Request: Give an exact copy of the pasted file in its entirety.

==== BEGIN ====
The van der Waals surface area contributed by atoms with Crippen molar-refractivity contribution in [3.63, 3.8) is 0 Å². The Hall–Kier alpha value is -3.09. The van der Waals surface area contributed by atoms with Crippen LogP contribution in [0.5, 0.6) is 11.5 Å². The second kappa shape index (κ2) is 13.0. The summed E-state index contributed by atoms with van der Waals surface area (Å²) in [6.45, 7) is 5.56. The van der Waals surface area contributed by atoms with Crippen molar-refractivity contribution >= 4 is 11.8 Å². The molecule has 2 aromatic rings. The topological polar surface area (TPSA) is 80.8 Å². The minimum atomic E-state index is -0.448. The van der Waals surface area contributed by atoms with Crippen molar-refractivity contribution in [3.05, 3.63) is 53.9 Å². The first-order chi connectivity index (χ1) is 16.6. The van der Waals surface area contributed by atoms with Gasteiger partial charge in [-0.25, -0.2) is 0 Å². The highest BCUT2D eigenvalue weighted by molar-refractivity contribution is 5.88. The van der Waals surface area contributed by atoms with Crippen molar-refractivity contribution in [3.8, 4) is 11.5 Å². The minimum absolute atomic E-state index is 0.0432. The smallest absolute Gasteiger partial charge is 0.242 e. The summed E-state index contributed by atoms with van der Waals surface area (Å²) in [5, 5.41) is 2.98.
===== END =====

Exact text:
The van der Waals surface area contributed by atoms with Crippen molar-refractivity contribution in [3.63, 3.8) is 0 Å². The Hall–Kier alpha value is -3.09. The van der Waals surface area contributed by atoms with Crippen LogP contribution in [0.5, 0.6) is 11.5 Å². The second kappa shape index (κ2) is 13.0. The summed E-state index contributed by atoms with van der Waals surface area (Å²) in [6.45, 7) is 5.56. The van der Waals surface area contributed by atoms with Crippen molar-refractivity contribution >= 4 is 11.8 Å². The molecule has 2 aromatic rings. The topological polar surface area (TPSA) is 80.8 Å². The minimum atomic E-state index is -0.448. The van der Waals surface area contributed by atoms with Crippen molar-refractivity contribution in [3.05, 3.63) is 53.9 Å². The first-order chi connectivity index (χ1) is 16.6. The van der Waals surface area contributed by atoms with Gasteiger partial charge in [-0.25, -0.2) is 0 Å². The highest BCUT2D eigenvalue weighted by molar-refractivity contribution is 5.88. The van der Waals surface area contributed by atoms with Crippen molar-refractivity contribution in [3.8, 4) is 11.5 Å². The minimum absolute atomic E-state index is 0.0432. The smallest absolute Gasteiger partial charge is 0.242 e. The summed E-state index contributed by atoms with van der Waals surface area (Å²) in [5, 5.41) is 2.98.